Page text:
The Internet of Things is growing faster than ever and spreading to new segments and markets. Connected devices are now incorporated into municipal services, not only in industrial and consumer-oriented services.
Water pumps, traffic sensors, smart toys, fitness and health wristbands, surveillance cameras and doorbells are all used to help improve transportation, lighting, safety and daily activities overall. Soon enough, everything around us will connect to the internet and operate from a smartphone or tablet via an app. Even from a remote location.
Yet interoperability is still a top concern for most users, along with security and privacy. These unresolved issues discourage private users and businesses from fully embracing IoT technology. Companies worry that the high number of vulnerabilities in the devices make it easy for hackers to breach their networks.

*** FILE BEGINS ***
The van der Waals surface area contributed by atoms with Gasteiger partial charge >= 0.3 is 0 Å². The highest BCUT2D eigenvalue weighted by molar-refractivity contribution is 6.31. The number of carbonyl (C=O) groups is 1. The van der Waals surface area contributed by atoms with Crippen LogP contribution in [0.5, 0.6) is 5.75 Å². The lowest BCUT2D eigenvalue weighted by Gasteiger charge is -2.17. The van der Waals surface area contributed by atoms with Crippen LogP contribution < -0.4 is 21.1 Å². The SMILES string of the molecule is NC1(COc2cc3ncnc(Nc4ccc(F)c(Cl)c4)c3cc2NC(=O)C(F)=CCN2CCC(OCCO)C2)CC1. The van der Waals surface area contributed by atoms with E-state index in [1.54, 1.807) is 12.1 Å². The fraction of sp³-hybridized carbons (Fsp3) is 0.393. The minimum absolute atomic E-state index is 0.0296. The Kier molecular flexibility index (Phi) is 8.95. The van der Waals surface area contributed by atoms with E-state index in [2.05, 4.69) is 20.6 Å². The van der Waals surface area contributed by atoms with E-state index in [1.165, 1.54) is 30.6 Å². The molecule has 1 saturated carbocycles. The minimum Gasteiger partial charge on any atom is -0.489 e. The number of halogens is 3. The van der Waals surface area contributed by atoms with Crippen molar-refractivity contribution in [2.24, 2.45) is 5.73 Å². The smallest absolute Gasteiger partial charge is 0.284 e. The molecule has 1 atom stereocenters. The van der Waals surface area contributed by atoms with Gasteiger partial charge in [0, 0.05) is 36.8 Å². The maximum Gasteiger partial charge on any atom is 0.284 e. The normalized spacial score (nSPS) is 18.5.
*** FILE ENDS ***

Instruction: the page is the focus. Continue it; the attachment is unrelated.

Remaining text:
Considering the number of attackers looking for vulnerabilities in connected devices has increased by 400 percent, and the IoT has turned into a main target for cyberattacks, it is quite strange that as many as 50 percent of companies, according to an AT&T survey, are still exposed to threats like mail spam and phishing because they haven’t taken measures to improve their online security in over three years.
Measures taken by businesses to protect data and cloud storage are not efficient, as neither are current policies supervising cybersecurity. Besides developing strong industry standards, businesses should take measures like restricting access to unauthorized users, especially when proprietary information is involved, enforcing threat analytics to detect traffic changes and keeping a dedicated incident response team.